When I first heard about Scrivener it was at the end of the 2010 NaNoWriMo (National Novel Writing Month). I had completed my first novel’s first draft and was extremely proud to click those word count buttons and get my certificate of having succeeded in my goal for the month of November. And then came the bag of prizes: coupons for a certain percentage off of certain programs. Regrettably I didn’t purchase Scrivener right then and there, I was lacking those funds and I wasn’t sure I would like to convert all of my notes over from paper to a program. What would I do if I didn’t like it? So I tried out the trial version. Lo and behold, I found I actually loved the way Scrivener worked, so here I am, willing to share what I’ve learned about this glorious program with others who might also find it useful.
Scrivener is a writing program similar to Microsoft Word, Open Office, etc. Except it’s better. You can choose from different document types as soon as you open it: Blank (a create your own type of document), Fiction (Novel, Novel with Parts, and Short Story), Non-Fiction (Non-Fiction with Sub-Heads, Research Proposal, and Undergraduate Humanities Essay), Scriptwriting (Screenplay, Stage Plays [US&UK], Comic Script, Taped Drama, and Radio Scene Style), and Miscellaneous (Persuasive Lecture and Recipe Collection). Once you select the one you intend to use, it will have different sections to it. For example, the “Novel” selection will have the First Draft folder with subdivisions for Chapters, in which you can separate your scenes out for easier editing purposes. It also has areas for research and character sketches and/or profiles. Of course you may customize all of this to cover as much or as little as you need.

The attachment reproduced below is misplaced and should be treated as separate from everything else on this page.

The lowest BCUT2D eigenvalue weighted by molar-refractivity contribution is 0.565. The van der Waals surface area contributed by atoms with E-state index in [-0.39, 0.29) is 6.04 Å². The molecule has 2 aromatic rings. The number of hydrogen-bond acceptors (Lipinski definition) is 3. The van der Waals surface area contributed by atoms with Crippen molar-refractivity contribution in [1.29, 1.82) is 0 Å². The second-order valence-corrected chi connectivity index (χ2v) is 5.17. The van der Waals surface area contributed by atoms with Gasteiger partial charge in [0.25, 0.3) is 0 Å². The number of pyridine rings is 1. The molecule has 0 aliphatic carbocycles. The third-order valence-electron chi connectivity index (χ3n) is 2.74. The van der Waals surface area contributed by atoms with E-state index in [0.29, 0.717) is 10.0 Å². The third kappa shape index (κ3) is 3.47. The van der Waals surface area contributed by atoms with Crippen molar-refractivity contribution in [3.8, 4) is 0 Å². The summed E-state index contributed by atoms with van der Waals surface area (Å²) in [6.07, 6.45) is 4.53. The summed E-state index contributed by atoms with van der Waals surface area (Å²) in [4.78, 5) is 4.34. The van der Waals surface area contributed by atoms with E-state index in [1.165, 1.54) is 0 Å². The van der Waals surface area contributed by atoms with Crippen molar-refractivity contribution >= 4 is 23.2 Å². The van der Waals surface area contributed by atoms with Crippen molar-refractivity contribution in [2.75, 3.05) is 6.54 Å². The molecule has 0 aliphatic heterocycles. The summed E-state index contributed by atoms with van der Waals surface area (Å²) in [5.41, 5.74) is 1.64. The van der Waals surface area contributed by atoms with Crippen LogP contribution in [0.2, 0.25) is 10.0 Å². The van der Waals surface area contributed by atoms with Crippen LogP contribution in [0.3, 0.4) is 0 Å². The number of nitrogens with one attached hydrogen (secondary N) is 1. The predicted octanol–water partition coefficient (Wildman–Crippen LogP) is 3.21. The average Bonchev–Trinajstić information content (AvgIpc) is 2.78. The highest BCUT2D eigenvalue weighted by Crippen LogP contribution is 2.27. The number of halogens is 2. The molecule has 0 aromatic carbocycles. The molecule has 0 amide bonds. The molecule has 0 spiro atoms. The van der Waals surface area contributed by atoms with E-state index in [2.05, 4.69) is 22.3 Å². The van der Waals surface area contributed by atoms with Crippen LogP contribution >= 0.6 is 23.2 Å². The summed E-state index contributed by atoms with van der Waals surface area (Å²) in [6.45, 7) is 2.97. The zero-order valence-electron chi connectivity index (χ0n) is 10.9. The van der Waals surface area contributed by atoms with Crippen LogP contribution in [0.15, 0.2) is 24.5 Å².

Scrivener has loads of options that I haven’t even begun to touch yet, as I’ve been converting my paper notes into the program and it’s slow going with that being one of the lower priorities of my day. However, I can tell you that there are different viewing options, you can drag scenes into other folders or into different orders easily, and everything I’ve encountered so far is adaptable to you and your story as well as being intuitive. If I needed to find something, it was in a place that made sense, and how to use it was easy to figure out within a moment of encountering it.
As well as being for the use of the writer, one can also edit within it by using highlighting and comment techniques that are built into the program. So no worries as to keeping track of changes or things you think, as the author, matter. You’ll be able to create and change everything that you would like to with ease and track it. Which is just awesome, because you know how many times I’ve forgotten what I’ve changed from draft to draft?
Overall, Scrivener is a highly adaptive, highly intuitive program for writers at any stage of their process: research, character creation, outlining, writing or editing. I would recommend this program to just about anyone who has any kind of writing that they need to get done. I use it to keep track of my blog articles, original works and ghostwriting, as well as any other little projects I come across.